Norman Foster Ramsey, Jr.
Ramsey, Norman Foster, Jr., 1915–2011, American physicist, b. Washington, D.C., Ph.D. Columbia, 1940. A member of the faculty at Harvard from 1947 and the Higgins professor of physics from 1966 (emeritus from 1987), Ramsey also held several posts with such government and international agencies as NATO and the U.S. Atomic Energy Commission. He was awarded the 1989 Nobel Prize in Physics for the invention of the separated oscillatory field method, or Ramsey method, which had important applications in the construction of atomic clocks and also contributed to the development of nuclear magnetic resonance. He shared the prize with Hans G. Dehmelt and Wolfgang Paul. Ramsey also developed hydrogen maser atomic clock in 1960 with David Kleppner.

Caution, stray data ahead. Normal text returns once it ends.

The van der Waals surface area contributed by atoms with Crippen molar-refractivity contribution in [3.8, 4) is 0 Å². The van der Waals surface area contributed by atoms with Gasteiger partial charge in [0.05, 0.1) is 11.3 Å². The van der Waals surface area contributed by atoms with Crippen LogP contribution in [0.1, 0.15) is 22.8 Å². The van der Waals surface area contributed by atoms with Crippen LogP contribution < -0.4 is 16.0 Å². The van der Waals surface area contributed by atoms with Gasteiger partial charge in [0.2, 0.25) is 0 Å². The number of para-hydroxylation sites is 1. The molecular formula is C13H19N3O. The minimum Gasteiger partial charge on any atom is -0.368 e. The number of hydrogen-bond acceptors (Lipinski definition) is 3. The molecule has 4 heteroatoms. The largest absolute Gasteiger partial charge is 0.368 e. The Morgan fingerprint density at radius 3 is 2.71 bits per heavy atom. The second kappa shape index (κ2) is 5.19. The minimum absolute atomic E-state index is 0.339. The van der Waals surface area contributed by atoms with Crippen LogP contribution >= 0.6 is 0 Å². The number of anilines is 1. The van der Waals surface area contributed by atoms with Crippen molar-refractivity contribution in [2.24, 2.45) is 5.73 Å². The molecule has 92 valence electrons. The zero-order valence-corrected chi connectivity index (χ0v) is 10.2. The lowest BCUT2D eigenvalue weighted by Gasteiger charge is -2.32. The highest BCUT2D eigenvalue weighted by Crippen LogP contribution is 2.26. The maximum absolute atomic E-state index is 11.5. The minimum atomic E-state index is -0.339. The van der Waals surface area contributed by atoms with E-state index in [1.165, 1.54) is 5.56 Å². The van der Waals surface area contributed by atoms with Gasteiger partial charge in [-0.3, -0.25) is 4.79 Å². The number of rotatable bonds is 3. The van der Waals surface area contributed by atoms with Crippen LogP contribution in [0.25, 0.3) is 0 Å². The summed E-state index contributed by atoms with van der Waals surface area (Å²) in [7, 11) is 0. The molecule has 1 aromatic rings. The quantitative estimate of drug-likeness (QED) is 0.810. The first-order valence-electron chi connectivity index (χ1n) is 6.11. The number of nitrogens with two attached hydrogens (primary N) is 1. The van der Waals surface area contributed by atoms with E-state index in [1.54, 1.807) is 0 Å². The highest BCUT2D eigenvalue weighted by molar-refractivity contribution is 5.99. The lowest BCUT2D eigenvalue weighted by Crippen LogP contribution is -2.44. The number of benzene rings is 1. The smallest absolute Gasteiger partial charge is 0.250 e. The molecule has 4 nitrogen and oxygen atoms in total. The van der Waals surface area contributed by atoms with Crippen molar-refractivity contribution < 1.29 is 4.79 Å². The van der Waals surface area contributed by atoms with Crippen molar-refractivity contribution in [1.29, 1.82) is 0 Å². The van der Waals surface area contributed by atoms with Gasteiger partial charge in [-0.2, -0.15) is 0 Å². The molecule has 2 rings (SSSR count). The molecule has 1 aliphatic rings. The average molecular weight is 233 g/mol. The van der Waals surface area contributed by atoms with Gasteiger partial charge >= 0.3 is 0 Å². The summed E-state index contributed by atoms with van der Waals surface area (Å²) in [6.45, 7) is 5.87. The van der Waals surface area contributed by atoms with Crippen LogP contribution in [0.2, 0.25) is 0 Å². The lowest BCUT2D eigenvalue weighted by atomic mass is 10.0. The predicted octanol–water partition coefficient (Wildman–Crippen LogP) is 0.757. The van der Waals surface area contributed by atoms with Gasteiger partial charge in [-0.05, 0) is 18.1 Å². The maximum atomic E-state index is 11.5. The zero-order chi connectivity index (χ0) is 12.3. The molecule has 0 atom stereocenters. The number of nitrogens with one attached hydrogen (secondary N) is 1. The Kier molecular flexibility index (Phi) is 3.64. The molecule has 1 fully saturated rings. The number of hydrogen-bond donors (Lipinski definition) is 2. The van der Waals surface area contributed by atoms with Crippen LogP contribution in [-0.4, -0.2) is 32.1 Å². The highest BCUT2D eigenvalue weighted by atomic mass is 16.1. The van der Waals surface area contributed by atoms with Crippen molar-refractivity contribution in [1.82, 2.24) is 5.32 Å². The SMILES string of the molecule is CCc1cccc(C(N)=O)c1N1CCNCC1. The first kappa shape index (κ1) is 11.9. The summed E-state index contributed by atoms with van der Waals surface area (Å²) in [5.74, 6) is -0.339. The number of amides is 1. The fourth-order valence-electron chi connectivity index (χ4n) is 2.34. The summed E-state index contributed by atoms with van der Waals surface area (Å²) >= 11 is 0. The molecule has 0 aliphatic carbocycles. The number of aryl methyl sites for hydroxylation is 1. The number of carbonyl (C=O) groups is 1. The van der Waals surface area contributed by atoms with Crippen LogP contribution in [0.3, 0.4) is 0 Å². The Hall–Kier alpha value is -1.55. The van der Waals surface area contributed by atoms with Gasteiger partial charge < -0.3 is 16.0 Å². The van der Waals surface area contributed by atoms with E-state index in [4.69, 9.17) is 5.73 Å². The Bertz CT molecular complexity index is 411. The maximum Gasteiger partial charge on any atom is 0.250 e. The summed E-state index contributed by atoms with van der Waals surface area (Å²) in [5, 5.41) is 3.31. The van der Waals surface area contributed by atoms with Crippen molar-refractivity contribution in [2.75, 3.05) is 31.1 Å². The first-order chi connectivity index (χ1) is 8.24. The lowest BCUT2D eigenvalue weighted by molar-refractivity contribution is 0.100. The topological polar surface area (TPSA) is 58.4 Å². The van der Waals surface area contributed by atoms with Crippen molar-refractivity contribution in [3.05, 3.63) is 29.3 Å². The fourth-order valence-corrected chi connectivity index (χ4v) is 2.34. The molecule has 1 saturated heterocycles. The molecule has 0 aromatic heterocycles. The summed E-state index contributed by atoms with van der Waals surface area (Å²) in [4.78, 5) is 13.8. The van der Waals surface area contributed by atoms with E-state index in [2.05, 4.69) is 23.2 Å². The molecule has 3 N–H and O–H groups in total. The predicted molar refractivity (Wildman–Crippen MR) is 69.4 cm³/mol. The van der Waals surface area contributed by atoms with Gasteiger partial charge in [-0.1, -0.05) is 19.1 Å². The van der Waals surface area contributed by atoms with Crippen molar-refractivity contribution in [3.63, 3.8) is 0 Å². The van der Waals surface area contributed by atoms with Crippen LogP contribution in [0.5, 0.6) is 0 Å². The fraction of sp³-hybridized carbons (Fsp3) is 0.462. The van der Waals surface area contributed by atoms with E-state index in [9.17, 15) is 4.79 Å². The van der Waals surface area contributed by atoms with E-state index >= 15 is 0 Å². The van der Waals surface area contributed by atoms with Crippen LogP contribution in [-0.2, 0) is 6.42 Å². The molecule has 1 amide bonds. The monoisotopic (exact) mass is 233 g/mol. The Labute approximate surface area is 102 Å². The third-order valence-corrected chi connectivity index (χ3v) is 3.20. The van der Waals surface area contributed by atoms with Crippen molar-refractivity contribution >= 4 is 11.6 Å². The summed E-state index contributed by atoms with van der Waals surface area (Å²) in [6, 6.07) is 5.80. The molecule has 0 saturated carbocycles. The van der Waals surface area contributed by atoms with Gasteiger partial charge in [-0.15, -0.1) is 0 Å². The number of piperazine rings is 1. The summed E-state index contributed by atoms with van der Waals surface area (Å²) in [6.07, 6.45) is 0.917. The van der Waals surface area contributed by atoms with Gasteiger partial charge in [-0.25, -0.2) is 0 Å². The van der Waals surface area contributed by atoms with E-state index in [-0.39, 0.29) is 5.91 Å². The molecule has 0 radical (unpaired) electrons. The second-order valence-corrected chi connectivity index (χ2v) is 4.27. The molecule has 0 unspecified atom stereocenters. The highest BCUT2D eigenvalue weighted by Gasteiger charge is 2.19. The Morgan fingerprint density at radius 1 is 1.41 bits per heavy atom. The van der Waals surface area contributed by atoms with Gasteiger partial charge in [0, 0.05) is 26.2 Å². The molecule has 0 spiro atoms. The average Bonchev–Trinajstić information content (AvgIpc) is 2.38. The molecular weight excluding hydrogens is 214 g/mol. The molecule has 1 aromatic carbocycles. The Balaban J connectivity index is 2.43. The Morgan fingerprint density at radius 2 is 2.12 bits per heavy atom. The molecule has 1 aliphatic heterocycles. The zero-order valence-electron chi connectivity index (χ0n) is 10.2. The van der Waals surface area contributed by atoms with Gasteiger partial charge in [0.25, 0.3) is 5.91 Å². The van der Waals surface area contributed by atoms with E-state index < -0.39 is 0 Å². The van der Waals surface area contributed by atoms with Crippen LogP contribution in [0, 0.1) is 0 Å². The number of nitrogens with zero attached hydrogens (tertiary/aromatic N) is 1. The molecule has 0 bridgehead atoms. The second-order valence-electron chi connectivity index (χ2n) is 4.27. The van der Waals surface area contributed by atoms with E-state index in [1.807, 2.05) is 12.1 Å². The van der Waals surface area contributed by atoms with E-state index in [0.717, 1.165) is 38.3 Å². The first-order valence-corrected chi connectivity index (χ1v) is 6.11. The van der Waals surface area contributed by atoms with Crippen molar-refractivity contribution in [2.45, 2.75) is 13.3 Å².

The Columbia Electronic Encyclopedia, 6th ed. Copyright © 2012, Columbia University Press. All rights reserved.
See more Encyclopedia articles on: Physics: Biographies